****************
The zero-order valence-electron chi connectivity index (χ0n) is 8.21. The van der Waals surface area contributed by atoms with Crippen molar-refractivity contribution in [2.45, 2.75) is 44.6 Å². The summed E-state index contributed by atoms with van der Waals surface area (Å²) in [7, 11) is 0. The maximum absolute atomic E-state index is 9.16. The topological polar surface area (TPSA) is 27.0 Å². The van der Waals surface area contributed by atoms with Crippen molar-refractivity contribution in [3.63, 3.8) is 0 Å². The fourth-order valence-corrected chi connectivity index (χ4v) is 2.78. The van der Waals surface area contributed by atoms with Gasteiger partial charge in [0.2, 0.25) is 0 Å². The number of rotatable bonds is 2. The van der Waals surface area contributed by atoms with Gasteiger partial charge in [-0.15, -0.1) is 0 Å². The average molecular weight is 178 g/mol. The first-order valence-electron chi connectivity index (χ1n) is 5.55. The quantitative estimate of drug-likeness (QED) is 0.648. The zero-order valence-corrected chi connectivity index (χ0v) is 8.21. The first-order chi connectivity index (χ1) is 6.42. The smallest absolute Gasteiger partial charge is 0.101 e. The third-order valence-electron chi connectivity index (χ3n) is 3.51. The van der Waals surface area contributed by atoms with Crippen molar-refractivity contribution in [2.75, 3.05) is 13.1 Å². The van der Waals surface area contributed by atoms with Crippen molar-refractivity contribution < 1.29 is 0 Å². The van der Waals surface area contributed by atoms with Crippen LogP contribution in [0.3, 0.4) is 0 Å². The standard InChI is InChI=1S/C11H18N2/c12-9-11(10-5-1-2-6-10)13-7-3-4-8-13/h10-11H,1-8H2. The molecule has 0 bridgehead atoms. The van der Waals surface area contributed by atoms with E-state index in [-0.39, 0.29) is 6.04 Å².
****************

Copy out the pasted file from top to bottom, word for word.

The zero-order valence-electron chi connectivity index (χ0n) is 8.21. The van der Waals surface area contributed by atoms with Crippen molar-refractivity contribution in [2.45, 2.75) is 44.6 Å². The summed E-state index contributed by atoms with van der Waals surface area (Å²) in [7, 11) is 0. The maximum absolute atomic E-state index is 9.16. The topological polar surface area (TPSA) is 27.0 Å². The van der Waals surface area contributed by atoms with Crippen molar-refractivity contribution in [3.63, 3.8) is 0 Å². The fourth-order valence-corrected chi connectivity index (χ4v) is 2.78. The van der Waals surface area contributed by atoms with Gasteiger partial charge in [0.2, 0.25) is 0 Å². The number of rotatable bonds is 2. The van der Waals surface area contributed by atoms with Gasteiger partial charge in [-0.15, -0.1) is 0 Å². The average molecular weight is 178 g/mol. The first-order valence-electron chi connectivity index (χ1n) is 5.55. The quantitative estimate of drug-likeness (QED) is 0.648. The zero-order valence-corrected chi connectivity index (χ0v) is 8.21. The first-order chi connectivity index (χ1) is 6.42. The smallest absolute Gasteiger partial charge is 0.101 e. The third-order valence-electron chi connectivity index (χ3n) is 3.51. The van der Waals surface area contributed by atoms with Crippen molar-refractivity contribution in [2.75, 3.05) is 13.1 Å². The van der Waals surface area contributed by atoms with Crippen molar-refractivity contribution < 1.29 is 0 Å². The van der Waals surface area contributed by atoms with Crippen LogP contribution in [0.3, 0.4) is 0 Å². The standard InChI is InChI=1S/C11H18N2/c12-9-11(10-5-1-2-6-10)13-7-3-4-8-13/h10-11H,1-8H2. The molecule has 0 bridgehead atoms. The van der Waals surface area contributed by atoms with E-state index in [-0.39, 0.29) is 6.04 Å².